Using logical arguments or factual evidence to influence others and convince them a proposal or request is
workable and likely to achieve a goal

Does require assertiveness and research to make this an effective tactic

Your level of credibility in the eyes of the group member can be a moderating factor here

Apprising the Target

Explaining what is in it for the group member if they honor the leader’s request.

Apprising means the leader explains how carrying out their request or supporting a proposal will benefit
the group member personally, including advancing the group member’s career.

Making a Personal Appeal

The leader asks the group member to implement a request or support a proposal out of friendship.

Asking for a favor before explaining what the favor is.

Appealing to friendship when asking someone to do something for you – playing the friendship card.

Developing a Reputation as a Subject Matter Expert

Really is a subset of Rational Persuasion

Having expert knowledge – especially on a topic of importance to the organization

Good example – Steve Jobs at Apple with his vision and extraordinary self-confidence or leaders of Internet
and social media companies such as Google or Foursquare.

Exchanging Favors & Bargaining

Striking a bargain through an exchange

Sharing benefits

Typically means the leader gives something and the group member they are attempting to influence must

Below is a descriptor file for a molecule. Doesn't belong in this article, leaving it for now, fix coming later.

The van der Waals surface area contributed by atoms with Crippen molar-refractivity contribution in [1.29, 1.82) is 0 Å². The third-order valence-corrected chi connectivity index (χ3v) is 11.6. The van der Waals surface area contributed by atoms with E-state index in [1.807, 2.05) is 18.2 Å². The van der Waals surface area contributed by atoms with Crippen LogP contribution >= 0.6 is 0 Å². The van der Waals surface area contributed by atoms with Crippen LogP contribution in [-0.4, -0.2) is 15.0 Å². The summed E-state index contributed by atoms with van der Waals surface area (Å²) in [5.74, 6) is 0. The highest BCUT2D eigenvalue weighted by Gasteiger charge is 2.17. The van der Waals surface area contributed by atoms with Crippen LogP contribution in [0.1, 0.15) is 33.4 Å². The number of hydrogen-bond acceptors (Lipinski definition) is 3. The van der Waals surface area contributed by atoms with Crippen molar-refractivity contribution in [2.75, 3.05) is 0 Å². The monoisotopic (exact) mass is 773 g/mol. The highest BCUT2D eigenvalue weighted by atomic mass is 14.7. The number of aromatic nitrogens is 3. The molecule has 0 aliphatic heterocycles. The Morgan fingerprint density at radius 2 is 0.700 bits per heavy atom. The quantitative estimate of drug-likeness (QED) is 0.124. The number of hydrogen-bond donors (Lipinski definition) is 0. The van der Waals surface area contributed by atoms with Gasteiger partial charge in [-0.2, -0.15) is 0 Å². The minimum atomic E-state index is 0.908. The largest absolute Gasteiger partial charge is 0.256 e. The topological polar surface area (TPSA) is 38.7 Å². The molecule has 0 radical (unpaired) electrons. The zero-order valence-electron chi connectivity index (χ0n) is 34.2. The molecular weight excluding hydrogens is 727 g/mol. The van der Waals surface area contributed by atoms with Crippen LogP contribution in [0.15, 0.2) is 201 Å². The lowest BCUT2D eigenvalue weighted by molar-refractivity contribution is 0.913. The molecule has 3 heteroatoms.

also reciprocate – and could very well be they reciprocate with the very action you are attempting to
influence them to complete.

Legitimating a Request

Influencing through complying with regulations

“Upper management has asked…”

Leader should be able to provide evidence of prior procedures – show consistency with organizational
policies – show consistency with the duties of the individuals involved – and indicate the request was
endorsed by upper management

Making an Inspirational Appeal, Being Charming, & Emotional

Leader is supposed to inspire others…

Involves displaying emotions and appealing to group members’ emotions

Possessing personal magnetism (charisma) in the eyes of the group members makes this easier

For this to be effective, the leader must understand the values and motives of the group members – and
work with more than bottom-line numbers to try to influence them…

Consultation with Others

When the leader asks the group member to participate in planning an activity

This is also a leadership style – participative

The influence comes from the asking of group members for their input and then in returning finding they
are more apt to buy-in to what they are being asked to do.

Forming Coalitions

When leaders seek the aid or support of others to influence group members

Are forming alliances with others to create the necessary clout

“there is power in numbers”